President Biden’s COVID-19 stimulus bill is on the brink of becoming law. Here’s where it stands

WASHINGTON – The House of Representatives is poised this week to pass President Joe Biden’s $1.9 trillion COVID-19 relief plan with $1,400 checks, billions for vaccines, and money to reopen schools.

The Senate passed the bill over the week weekend after a marathon session. Once the House has passed the legislation, it will go to Biden for his signature, and then stimulus checks will start to go out in a matter of weeks.

Here’s where the stimulus bill stands ahead of its likely passage this week:

When will the House pass the bill?

The House is expected to pass the bill this week and as early as Tuesday evening. The House Rules Committee must first set the parameters for debate, and then the House must vote to approve the rules of debate.

Once the House approves the rules for debate, lawmakers will first debate the bill and then vote on final passage, which could happen late in the night Tuesday.

Biden said Monday that he would sign the legislation “as soon as I get it.”

Does the House have the votes to pass the bill?

The House very likely will pass the bill. House Democratic leadership has voiced confidence in their ability to pass it even if no Republicans vote for it.

“We’ll pass it, and it’ll get signed into law by the 14th,” Rep. Pete Aguilar, D-Calif., a member of House Democratic leadership, told reporters Monday. Democrats are aiming for that March 14 date because that’s when a federal boost to unemployment benefits expires for millions of Americans.

Democrats hold a slim majority in the House and can’t lose more than four Democrats on the final vote, assuming all Republicans vote against it.

Although some progressives have voiced complaints about changes made by the Senate, Progressive Caucus Chair Rep. Pramila Jayapal, D-Wash., told reporters Monday that the package “hits all of our progressive priorities” and that the Senate’s changes to the bill were “relatively minor in the grand scheme of things.”

Some progressives were concerned too many concessions had been made to moderate Democrats in the Senate, such as tightening the threshold for stimulus checks and lowering the weekly unemployment benefit to $300 a week.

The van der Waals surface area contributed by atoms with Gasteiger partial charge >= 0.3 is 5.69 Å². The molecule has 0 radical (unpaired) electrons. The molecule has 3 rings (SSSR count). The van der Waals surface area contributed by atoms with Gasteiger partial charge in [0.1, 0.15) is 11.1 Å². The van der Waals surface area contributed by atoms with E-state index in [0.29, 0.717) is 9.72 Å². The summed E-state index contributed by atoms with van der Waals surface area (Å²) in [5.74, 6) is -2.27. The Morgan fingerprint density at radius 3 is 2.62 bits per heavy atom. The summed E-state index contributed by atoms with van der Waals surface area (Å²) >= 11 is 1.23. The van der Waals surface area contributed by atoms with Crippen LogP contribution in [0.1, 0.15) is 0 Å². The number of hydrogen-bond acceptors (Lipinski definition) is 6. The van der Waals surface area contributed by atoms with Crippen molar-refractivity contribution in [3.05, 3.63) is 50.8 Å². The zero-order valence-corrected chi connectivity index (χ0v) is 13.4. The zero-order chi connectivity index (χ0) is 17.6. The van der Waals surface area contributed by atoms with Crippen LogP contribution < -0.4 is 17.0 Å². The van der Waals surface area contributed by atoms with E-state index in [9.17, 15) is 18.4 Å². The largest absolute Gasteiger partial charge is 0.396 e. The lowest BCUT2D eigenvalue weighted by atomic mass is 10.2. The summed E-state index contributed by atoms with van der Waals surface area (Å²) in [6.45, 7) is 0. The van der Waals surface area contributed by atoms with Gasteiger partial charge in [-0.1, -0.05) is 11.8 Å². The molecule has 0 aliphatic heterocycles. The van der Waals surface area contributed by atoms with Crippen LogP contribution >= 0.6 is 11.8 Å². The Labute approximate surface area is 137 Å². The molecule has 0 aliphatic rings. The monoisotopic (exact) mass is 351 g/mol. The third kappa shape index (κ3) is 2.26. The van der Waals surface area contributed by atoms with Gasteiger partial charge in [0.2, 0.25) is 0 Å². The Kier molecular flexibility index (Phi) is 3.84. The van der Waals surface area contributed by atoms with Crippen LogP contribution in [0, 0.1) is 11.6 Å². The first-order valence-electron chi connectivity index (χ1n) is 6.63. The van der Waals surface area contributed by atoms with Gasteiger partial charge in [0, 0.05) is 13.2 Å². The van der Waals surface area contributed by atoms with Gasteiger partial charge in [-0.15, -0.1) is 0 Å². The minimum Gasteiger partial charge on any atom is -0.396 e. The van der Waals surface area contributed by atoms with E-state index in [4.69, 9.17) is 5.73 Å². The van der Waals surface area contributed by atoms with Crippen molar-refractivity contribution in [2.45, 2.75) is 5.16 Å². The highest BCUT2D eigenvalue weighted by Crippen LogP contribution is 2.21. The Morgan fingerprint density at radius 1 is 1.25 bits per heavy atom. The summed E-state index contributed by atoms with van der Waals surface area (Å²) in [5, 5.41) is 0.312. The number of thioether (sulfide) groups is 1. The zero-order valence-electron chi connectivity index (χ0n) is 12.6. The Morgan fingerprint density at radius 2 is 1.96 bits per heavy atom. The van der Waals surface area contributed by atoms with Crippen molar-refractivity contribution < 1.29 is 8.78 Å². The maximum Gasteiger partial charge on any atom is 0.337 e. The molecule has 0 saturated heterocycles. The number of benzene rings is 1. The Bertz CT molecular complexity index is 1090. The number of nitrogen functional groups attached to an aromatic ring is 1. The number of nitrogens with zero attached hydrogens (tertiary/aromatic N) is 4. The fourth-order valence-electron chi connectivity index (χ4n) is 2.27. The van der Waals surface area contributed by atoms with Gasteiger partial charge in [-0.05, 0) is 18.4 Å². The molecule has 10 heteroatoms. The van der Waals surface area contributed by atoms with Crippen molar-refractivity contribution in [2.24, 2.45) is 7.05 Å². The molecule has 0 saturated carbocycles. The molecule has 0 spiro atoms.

Rep. Bonnie Watson Coleman, D-N.J., told USA TODAY she was considering “making a statement” once the bill came up for a House vote and voting against it because of all of the progressive priorities that had been pared from the bill, such as an increase in the minimum wage.

“We spent a lot of time listening to the Senate nickel-and-dime what was going into the bill,” she said.

“As progressives,” she said, “we’re going to have to figure out where the line in the sand is.”

The bill passed the House already. Why does it have to vote on it again?

The House first passed the bill at the end of February. The Senate took it up the next week, and it made changes to the bill’s provisions. A key Senate official, the parliamentarian, ruled that a provision increasing the federal minimum wage to $15 an hour could not stay in the final legislation, for example.

The Senate also lowered the unemployment benefit to $300 a week, down from $400 in the first version of the legislation the House passed, but extended it through the beginning of September, and made the first $10,200 of unemployment benefits non-taxable for households making less than $150,000.

The changes mean the House had to pass the bill again. If the House does not make any changes of its own, then the bill can go straight to Biden for his signature.

When will I get a stimulus check?

Once the bill is signed into law, $1,400 stimulus checks could start going out in a number of weeks if they follow the same timeline as previous rounds.

White House press secretary Jen Psaki said Monday that the Biden administration was still working through the “mechanics” of sending out checks.

Under changes made by the Senate, most Americans earning up to $75,000 would receive a full payment, and those earning between $75,000 and $80,000 would receive a partial payment. The payments phase out for those earning above $80,000. Unlike previous rounds of checks, adult dependents would receive a full $1,400 payment.

Contributing: Michael Collins

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